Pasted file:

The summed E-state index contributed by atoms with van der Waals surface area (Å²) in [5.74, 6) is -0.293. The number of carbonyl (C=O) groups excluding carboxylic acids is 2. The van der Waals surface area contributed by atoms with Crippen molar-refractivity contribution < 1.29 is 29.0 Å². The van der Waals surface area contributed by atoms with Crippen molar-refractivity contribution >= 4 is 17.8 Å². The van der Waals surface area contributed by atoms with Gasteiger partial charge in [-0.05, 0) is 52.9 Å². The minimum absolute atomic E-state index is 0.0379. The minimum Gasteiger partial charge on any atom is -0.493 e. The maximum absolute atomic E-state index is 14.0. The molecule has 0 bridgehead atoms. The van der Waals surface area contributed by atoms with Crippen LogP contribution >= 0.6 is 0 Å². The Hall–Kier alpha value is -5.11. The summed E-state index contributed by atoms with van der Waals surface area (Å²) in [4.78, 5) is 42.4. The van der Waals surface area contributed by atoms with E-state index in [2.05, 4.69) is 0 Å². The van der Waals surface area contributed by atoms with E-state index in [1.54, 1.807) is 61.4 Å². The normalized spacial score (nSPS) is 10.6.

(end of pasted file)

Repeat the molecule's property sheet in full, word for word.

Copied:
The summed E-state index contributed by atoms with van der Waals surface area (Å²) in [5.74, 6) is -0.293. The number of carbonyl (C=O) groups excluding carboxylic acids is 2. The van der Waals surface area contributed by atoms with Crippen molar-refractivity contribution < 1.29 is 29.0 Å². The van der Waals surface area contributed by atoms with Crippen molar-refractivity contribution >= 4 is 17.8 Å². The van der Waals surface area contributed by atoms with Gasteiger partial charge in [-0.05, 0) is 52.9 Å². The minimum absolute atomic E-state index is 0.0379. The minimum Gasteiger partial charge on any atom is -0.493 e. The maximum absolute atomic E-state index is 14.0. The molecule has 0 bridgehead atoms. The van der Waals surface area contributed by atoms with Crippen LogP contribution >= 0.6 is 0 Å². The Hall–Kier alpha value is -5.11. The summed E-state index contributed by atoms with van der Waals surface area (Å²) in [4.78, 5) is 42.4. The van der Waals surface area contributed by atoms with E-state index in [2.05, 4.69) is 0 Å². The van der Waals surface area contributed by atoms with E-state index in [1.54, 1.807) is 61.4 Å². The normalized spacial score (nSPS) is 10.6.